Oracles were known institutional centers committed to vatic practice, as opposed to individual practitioners for hire. The most generally known and commonly used ones were located at Delphi and Dodona. These had the status of being national and even international centers, even though there was as yet no nation of Greece, but there were a great many more scattered over Hellenic territory. States did not hesitate to send delegations to different oracles over the same issue, so that they could compare answers. Oracles that prophesied most successfully became popular and flourished. The least successful oracles were abandoned.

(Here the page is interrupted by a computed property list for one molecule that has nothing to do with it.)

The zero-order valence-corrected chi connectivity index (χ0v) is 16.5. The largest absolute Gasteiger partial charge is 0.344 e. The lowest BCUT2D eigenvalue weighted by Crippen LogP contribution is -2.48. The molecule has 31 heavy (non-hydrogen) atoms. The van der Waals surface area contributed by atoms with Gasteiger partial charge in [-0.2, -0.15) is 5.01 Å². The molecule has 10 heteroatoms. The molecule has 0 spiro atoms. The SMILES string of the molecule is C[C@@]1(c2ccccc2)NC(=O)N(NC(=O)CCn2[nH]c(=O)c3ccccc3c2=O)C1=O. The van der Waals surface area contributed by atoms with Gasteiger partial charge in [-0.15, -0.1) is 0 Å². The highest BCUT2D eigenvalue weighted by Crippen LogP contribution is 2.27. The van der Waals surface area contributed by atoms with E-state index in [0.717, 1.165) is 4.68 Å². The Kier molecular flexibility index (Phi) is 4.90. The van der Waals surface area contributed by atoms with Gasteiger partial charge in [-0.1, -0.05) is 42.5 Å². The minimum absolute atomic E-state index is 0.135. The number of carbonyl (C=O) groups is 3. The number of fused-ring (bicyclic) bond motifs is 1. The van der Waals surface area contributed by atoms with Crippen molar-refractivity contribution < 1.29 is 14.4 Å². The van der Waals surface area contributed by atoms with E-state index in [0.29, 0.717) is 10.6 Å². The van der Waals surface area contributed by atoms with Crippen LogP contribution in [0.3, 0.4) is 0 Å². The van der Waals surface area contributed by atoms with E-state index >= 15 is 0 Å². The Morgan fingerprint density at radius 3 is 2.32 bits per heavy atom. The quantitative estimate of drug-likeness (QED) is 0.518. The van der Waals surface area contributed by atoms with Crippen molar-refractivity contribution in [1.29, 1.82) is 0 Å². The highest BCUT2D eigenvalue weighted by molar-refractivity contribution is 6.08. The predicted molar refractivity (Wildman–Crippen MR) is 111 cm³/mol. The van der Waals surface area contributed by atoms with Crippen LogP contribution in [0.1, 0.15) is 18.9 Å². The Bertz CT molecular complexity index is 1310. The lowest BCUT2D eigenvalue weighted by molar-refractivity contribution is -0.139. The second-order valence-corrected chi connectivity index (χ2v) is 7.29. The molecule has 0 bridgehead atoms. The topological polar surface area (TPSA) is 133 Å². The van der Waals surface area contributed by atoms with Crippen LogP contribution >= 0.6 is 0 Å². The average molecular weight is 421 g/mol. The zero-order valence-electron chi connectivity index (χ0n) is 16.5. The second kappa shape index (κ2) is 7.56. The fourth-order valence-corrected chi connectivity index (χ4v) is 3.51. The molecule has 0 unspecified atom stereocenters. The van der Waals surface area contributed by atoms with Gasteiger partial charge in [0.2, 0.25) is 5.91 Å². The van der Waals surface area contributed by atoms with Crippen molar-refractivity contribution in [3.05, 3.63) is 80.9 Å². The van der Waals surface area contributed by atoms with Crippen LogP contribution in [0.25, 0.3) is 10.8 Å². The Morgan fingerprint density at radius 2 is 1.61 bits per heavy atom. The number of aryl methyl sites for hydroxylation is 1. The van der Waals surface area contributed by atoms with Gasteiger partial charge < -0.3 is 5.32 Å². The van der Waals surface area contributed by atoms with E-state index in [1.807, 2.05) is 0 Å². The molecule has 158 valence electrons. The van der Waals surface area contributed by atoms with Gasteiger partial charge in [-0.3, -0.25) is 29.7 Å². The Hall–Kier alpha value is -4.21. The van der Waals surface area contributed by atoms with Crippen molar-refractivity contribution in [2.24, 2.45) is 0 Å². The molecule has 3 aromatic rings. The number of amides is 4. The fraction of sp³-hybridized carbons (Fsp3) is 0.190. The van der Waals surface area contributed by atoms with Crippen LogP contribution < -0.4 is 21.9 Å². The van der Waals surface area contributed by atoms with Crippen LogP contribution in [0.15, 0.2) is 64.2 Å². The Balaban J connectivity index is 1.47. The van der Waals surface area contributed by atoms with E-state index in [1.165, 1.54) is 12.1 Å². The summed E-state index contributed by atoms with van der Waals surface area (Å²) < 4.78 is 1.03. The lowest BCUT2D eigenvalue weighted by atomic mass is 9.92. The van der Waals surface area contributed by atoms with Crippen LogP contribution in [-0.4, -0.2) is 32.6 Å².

Part of the oracular administration was thus a team of what today would be called political scientists, as well as other scholars, who could perform such feats as rendering an oracle into the language of the applicant. The team also relied on information gleaned from the many visitors. The larger oracles were to a large degree intelligence centers posing as prophets. The cost was covered unknowingly by states and persons eager to make generous contributions to the god. As no one also would steal from a god, the center’s administration included banking and treasury functions as well. Thus, the wealth of an oracle was available for confiscation by kings and generals during a war or other national crisis.